I’ve been writing a lot lately about my early failures in the garden. My hope is that some of you whose first experiences in the vegetable patch have been less than stellar will be inspired to keep trying, knowing that sometimes a year or two of experience goes a long way. I’m also hoping that maybe, by telling you a few of the things that finally made my gardening successful, I’ll save you a few seasons of disappointment.
When I first began vegetable gardening, I knew that I wanted to be organic. I didn’t want to hurt the earth—or myself—with synthetic chemicals. I wanted to grow plants the way nature did: with nothing but dirt, water, and sun. I dug a little composted steer manure into my beds (a 40-lb. bag per 120 sq. ft., which was all my high school budget could afford), but that was it as far as fertilizer. In went the seeds. Up came the weeds. And the harvest was about what you should expect if you were to depend on nature’s labor alone: a few tiny fruits very sparsely distributed.
Try gathering wild foods in your local fields and forests. They’re there, once you learn how to recognize them. But you have to hunt for them. And you need a pretty big territory if you’re going to collect anything more than the occasional supplement to your diet. The natural fertility of soil varies greatly from place to place, but even where it’s at its richest, it’s not enough to grow the kinds of dense yields we expect from our farms and gardens. And of course the wild world doesn’t naturally channel all of its fertility into producing food directly consumable by humans. It has a lot of other concerns as well. Like covering bare soil with grass to prevent erosion. (Farmers and gardeners just hate this!)
Now there’s a lot to be said for a hunting and gathering way of life. Agriculture as it’s been practiced throughout most of recorded history has been destructive of soil and thus unsustainable in the long term. (For more on this, see Wes Jackson’s recent book Consulting the Genius of the Place.) And probably we should hope one day to establish a new relationship with the earth that is more like the hunting and gathering lifestyle, one that cooperates more with nature’s established processes. In the meantime, though, we have the need to grow our food more intensively. And that means we have to make the soil more intensely fertile. Fertilizer is simply not optional in the vegetable garden, as I learned the hard way.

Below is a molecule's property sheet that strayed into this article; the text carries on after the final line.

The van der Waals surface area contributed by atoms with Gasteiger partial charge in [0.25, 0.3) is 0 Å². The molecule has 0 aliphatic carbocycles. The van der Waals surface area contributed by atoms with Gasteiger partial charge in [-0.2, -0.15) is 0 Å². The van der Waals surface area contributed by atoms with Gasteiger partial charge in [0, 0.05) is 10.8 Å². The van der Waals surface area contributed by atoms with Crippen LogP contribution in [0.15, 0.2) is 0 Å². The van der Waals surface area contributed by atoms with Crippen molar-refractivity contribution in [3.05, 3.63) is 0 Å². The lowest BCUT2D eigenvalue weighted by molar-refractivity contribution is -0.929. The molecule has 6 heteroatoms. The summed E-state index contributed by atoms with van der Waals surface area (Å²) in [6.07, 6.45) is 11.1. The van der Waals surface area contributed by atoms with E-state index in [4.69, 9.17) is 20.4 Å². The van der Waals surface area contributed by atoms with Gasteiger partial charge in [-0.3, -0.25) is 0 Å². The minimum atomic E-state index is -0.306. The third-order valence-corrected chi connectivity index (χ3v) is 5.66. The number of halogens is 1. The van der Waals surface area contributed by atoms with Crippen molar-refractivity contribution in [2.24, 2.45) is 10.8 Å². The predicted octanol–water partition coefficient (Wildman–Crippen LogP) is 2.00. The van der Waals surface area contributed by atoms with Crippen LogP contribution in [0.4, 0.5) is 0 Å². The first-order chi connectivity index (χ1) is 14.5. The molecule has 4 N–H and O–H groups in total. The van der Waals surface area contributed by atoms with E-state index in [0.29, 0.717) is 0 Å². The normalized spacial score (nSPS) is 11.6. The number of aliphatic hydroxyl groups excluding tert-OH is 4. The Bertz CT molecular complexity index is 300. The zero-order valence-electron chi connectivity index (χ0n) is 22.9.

There’s good news, though. There are organic fertilizers available, and they don’t have to cost an arm and a leg. Steve Solomon, in his book Gardening When It Counts, offers a recipe for complete organic fertilizer that you can mix from relatively low-cost ingredients available at your local farm and garden store. I tried it last year with great success, and so I’m going to pass the recipe on to you.
Actually, what I’m going to give you is the recipe for the specific mix I made last year. Solomon offers many different recipes, which you can adapt to the materials available to you most cheaply. For all the details, check out his book. It’s entirely worth the 17 bucks to buy it.
I mix my fertilizer in a three-gallon bucket. (A five-gallon bucket would be better, but I didn’t have any empty ones when the time came.) To measure ingredients, I use the bottom half of a half-gallon plastic milk carton, giving me a quart measurement. For a small batch, I combine:
- 4 quarts soybean meal (This is a common livestock feed. It cost me $18 for a 50-lb. bag. It’s a good idea to store this in a container where moisture and mice can’t get to it. Well stored, it should be good for several years.)
- ¾ quart dolomitic limestone, in pellets (This cost $4.59 for a 50-lb. bag. Store this where it won’t get wet. Another lesson learned the hard way.)
- ¼ quart gypsum, in pellets (This cost $8.49 for a 40-lb. bag. Store this where it won’t get wet.)
- 1 quart bonemeal (This was $12.99 for 10 lbs. I could probably find it cheaper in bulk if I looked.)
- ½ quart kelp meal (This was $15.99 for 4 lbs. It’s the most expensive ingredient, but essential for its range of trace minerals and natural plant hormones. Again, I need to look for this in bulk, where it would be cheaper, I assume.)
When I’m preparing garden beds for the new year, I spread a ¼- to a ½-inch layer of composted manure (primarily for the organic matter, not the fertilizing value) and then sprinkle about 5 quarts of fertilizer per 100 sq. ft. Throughout the growing season, I periodically sprinkle more fertilizer around my plants, which adds up to about another 5 quarts per 100 sq. ft. over the rest of the summer. But at present, my primary use for fertilizer is in my potting mix for starting seeds indoors. I add a ½ cup to 1¼ gallons of soil plus ¾ gallon compost. As the seedlings grow, I give them a liquid feed, but that’s for another post. This one’s long enough!
One more thing, though, that I can’t help mentioning: those fruits that I harvested from my first garden, unfertilized and overgrown by weeds, may have been tiny and sparse, but they were incredibly delicious. My lone cantaloupe was less than 5″ in diameter, but my grandfather, an avid and successful gardener, said it was the sweetest he’d tasted. What nature may lack in quantity, it seems to make up for in quality. Maybe “natural” gardening calls for further investigation…